circumflex
[
smooth breathing
'
rough breathing Shift "
smooth breathing and acute
/
rough breathing and acute Shift ?
smooth breathing and circumflex rough breathing and circumflex Shift _
smooth breathing and grave =
rough breathing and grave Shift +
iota subscript Shift { or Option i
diaeresis
Shift :
diaeresis and acute Shift W
breve Option l
macron Shift Option L
So in order to type an alpha with a rough breathing, you would type the rough breathing dead key
Shift “ and then the alpha key a. For multiple accents and breathing marks on the same letter, dead
keys may be combined, so to type an omega with a smooth breathing and circumflex, you could type the
dead key - and then the omega key v. Alternatively, you could type the smooth breathing dead key ‘ and
then the circumflex dead key [ (or in the reverse order), and then the omega key v. To write iota subscripts, use the dead key Option i or Shift { and then type the vowel you want the subscript under.
This can be combined with the accents, so if you want an eta with a circumflex and iota subscript, you
would type [ and then Option i (or in the reverse order) and then h (see Figure 1.7):
Figure 1.7. TextEdit displaying accented characters.
The one important exception: Microsoft Office X does not work with Unicode. It is a "Carbonized" application, meaning it was originally written for Mac OS 9 but updated for Mac OS X. Only applications that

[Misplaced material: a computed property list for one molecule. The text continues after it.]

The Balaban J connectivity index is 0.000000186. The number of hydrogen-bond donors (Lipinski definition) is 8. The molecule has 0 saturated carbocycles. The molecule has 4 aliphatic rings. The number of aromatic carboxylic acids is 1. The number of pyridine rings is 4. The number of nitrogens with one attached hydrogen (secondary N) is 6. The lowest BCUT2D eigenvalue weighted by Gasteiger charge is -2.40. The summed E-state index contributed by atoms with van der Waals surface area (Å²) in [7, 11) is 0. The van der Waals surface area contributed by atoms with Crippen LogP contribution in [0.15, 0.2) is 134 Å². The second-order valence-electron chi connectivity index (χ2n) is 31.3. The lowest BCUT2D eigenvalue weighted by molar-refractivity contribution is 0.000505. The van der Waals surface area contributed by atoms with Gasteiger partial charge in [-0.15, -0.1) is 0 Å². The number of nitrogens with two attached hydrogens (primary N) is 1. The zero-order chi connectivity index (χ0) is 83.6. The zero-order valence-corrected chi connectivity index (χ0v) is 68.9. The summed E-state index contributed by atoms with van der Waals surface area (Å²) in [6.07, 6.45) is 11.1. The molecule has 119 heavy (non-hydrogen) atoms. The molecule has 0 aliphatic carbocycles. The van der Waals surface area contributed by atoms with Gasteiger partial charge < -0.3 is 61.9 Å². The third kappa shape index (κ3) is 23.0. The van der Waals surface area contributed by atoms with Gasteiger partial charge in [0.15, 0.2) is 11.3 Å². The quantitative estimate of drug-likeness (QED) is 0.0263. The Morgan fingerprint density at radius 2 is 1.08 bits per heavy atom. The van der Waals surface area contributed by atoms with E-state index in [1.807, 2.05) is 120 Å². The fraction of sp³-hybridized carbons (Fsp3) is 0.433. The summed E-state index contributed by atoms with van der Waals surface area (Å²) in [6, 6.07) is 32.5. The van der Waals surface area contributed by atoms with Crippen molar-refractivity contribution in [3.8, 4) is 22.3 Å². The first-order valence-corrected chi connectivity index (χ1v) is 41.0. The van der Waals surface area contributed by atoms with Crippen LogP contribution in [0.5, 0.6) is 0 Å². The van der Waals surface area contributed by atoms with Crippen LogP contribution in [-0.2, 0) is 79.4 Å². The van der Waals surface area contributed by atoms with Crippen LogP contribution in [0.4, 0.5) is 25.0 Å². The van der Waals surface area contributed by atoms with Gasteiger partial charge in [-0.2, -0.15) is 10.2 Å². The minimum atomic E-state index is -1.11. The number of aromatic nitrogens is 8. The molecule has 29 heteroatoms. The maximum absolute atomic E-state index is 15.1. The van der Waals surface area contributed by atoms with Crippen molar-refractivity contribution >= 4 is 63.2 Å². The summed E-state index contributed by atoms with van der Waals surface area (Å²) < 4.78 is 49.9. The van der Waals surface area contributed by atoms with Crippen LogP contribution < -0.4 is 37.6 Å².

were written to be native in Mac OS X can do Unicode. Microsoft Office 2004 provides this functionality.
The Keyboard Viewer
Remembering where the keys for the Greek characters and accents are mapped to on the English keyboard is difficult at first. Fortunately, Mac OS X provides the Keyboard Viewer, a little utility that displays
an image of your keyboard on the screen. To enable the Keyboard Viewer, go back to your System Preferences, select the International panel, and then the Input Menu tab. Select the Keyboard Viewer option at
the top of the list (see Figure 1.8):
Figure 1.8. The Keyboard Viewer in the Language preference panel.
Close or quit the System Preferences and open up a Unicode-capable word processor such as TextEdit,
Pages, or MS Word 2004. Switch to the Polytonic Greek input mode and then select the item "Show Keyboard Viewer" from the Language menu (see Figure 1.3 above). The Keyboard Viewer should pop up--it
will, of course, look different depending on the keyboard you have attached to your computer. (see Figure
1.9):
Figure 1.9. The Keyboard Viewer in Polytonic Greek.
Not surprisingly, the orange-highlighted keys represent dead keys. You can enter text by clicking on the
keys in the Keyboard Viewer. You can also make the Keyboard viewer bigger or smaller by clicking the
third button from the left edge of the window's title bar (it turns green when you move the pointer over
it). When you're done with it, the Keyboard Viewer can be closed by clicking the rightmost button in its
title bar (the one that turns red when you move the pointer over it) or by selecting "Hide Keyboard
Viewer" from the Language menu.